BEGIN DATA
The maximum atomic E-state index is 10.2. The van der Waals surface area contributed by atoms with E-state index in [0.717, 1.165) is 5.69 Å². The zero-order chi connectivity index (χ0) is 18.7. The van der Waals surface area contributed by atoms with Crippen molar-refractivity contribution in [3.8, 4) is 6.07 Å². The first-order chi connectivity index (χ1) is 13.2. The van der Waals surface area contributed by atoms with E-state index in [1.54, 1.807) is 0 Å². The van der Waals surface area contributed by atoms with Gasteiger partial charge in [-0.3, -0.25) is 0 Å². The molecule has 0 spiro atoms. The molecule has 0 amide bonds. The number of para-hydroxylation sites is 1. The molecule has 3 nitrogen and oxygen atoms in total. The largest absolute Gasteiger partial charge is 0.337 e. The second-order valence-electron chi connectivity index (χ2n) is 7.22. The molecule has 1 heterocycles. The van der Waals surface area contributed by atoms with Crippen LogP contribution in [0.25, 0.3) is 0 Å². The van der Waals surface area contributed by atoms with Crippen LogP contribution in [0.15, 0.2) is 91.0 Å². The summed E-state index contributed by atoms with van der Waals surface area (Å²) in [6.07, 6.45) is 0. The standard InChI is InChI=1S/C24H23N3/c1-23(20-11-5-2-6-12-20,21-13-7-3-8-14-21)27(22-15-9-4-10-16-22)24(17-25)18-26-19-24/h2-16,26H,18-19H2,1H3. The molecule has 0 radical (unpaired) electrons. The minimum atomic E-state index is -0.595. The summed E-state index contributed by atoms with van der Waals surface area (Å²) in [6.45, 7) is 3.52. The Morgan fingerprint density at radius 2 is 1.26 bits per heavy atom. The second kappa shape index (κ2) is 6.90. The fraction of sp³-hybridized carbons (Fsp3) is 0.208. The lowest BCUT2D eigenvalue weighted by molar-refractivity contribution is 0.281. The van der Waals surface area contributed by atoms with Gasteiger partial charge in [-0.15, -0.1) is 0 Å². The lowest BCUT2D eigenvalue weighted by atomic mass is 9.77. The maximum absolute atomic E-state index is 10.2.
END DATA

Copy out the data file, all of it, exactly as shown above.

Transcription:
The maximum atomic E-state index is 10.2. The van der Waals surface area contributed by atoms with E-state index in [0.717, 1.165) is 5.69 Å². The zero-order chi connectivity index (χ0) is 18.7. The van der Waals surface area contributed by atoms with Crippen molar-refractivity contribution in [3.8, 4) is 6.07 Å². The first-order chi connectivity index (χ1) is 13.2. The van der Waals surface area contributed by atoms with E-state index in [1.54, 1.807) is 0 Å². The van der Waals surface area contributed by atoms with Gasteiger partial charge in [-0.3, -0.25) is 0 Å². The molecule has 0 spiro atoms. The molecule has 0 amide bonds. The number of para-hydroxylation sites is 1. The molecule has 3 nitrogen and oxygen atoms in total. The largest absolute Gasteiger partial charge is 0.337 e. The second-order valence-electron chi connectivity index (χ2n) is 7.22. The molecule has 1 heterocycles. The van der Waals surface area contributed by atoms with Crippen LogP contribution in [0.25, 0.3) is 0 Å². The van der Waals surface area contributed by atoms with Crippen LogP contribution in [0.15, 0.2) is 91.0 Å². The summed E-state index contributed by atoms with van der Waals surface area (Å²) in [6.07, 6.45) is 0. The standard InChI is InChI=1S/C24H23N3/c1-23(20-11-5-2-6-12-20,21-13-7-3-8-14-21)27(22-15-9-4-10-16-22)24(17-25)18-26-19-24/h2-16,26H,18-19H2,1H3. The molecule has 0 radical (unpaired) electrons. The minimum atomic E-state index is -0.595. The summed E-state index contributed by atoms with van der Waals surface area (Å²) in [6.45, 7) is 3.52. The Morgan fingerprint density at radius 2 is 1.26 bits per heavy atom. The second kappa shape index (κ2) is 6.90. The fraction of sp³-hybridized carbons (Fsp3) is 0.208. The lowest BCUT2D eigenvalue weighted by molar-refractivity contribution is 0.281. The van der Waals surface area contributed by atoms with Gasteiger partial charge in [-0.15, -0.1) is 0 Å². The lowest BCUT2D eigenvalue weighted by atomic mass is 9.77. The maximum absolute atomic E-state index is 10.2.